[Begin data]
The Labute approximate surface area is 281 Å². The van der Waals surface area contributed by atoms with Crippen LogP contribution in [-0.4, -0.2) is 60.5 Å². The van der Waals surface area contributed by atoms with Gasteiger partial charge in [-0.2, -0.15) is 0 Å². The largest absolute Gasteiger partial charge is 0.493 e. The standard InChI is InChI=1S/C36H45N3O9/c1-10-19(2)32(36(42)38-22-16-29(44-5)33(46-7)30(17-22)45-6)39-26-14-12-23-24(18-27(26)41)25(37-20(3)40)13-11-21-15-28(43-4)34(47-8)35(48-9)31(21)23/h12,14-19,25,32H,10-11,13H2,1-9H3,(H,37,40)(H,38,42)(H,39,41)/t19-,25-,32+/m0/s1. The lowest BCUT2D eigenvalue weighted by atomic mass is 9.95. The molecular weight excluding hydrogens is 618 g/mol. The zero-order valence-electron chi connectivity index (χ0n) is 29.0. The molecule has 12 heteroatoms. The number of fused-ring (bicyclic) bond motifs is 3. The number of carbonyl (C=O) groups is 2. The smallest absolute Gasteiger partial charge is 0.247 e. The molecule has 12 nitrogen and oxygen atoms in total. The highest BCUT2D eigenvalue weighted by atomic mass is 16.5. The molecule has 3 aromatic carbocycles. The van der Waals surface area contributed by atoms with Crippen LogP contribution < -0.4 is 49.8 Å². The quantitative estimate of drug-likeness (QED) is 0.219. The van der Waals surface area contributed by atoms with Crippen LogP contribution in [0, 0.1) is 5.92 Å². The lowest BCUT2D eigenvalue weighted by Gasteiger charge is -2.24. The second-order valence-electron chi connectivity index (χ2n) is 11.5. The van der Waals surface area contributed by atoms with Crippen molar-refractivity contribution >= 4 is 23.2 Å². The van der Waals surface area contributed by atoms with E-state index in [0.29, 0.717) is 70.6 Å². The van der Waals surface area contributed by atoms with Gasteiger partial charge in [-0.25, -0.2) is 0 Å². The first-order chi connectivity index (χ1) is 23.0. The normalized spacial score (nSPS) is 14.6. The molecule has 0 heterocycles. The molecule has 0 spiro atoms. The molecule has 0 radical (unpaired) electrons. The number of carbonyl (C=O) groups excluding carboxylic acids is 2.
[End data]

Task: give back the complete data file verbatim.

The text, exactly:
The Labute approximate surface area is 281 Å². The van der Waals surface area contributed by atoms with Crippen LogP contribution in [-0.4, -0.2) is 60.5 Å². The van der Waals surface area contributed by atoms with Gasteiger partial charge in [-0.2, -0.15) is 0 Å². The largest absolute Gasteiger partial charge is 0.493 e. The standard InChI is InChI=1S/C36H45N3O9/c1-10-19(2)32(36(42)38-22-16-29(44-5)33(46-7)30(17-22)45-6)39-26-14-12-23-24(18-27(26)41)25(37-20(3)40)13-11-21-15-28(43-4)34(47-8)35(48-9)31(21)23/h12,14-19,25,32H,10-11,13H2,1-9H3,(H,37,40)(H,38,42)(H,39,41)/t19-,25-,32+/m0/s1. The lowest BCUT2D eigenvalue weighted by atomic mass is 9.95. The molecular weight excluding hydrogens is 618 g/mol. The zero-order valence-electron chi connectivity index (χ0n) is 29.0. The molecule has 12 heteroatoms. The number of fused-ring (bicyclic) bond motifs is 3. The number of carbonyl (C=O) groups is 2. The smallest absolute Gasteiger partial charge is 0.247 e. The molecule has 12 nitrogen and oxygen atoms in total. The highest BCUT2D eigenvalue weighted by atomic mass is 16.5. The molecule has 3 aromatic carbocycles. The van der Waals surface area contributed by atoms with Crippen LogP contribution < -0.4 is 49.8 Å². The quantitative estimate of drug-likeness (QED) is 0.219. The van der Waals surface area contributed by atoms with Crippen LogP contribution in [0, 0.1) is 5.92 Å². The lowest BCUT2D eigenvalue weighted by Gasteiger charge is -2.24. The second-order valence-electron chi connectivity index (χ2n) is 11.5. The van der Waals surface area contributed by atoms with Crippen molar-refractivity contribution >= 4 is 23.2 Å². The van der Waals surface area contributed by atoms with E-state index in [0.29, 0.717) is 70.6 Å². The van der Waals surface area contributed by atoms with Gasteiger partial charge in [-0.25, -0.2) is 0 Å². The first-order chi connectivity index (χ1) is 23.0. The normalized spacial score (nSPS) is 14.6. The molecule has 0 heterocycles. The molecule has 0 spiro atoms. The molecule has 0 radical (unpaired) electrons. The number of carbonyl (C=O) groups excluding carboxylic acids is 2.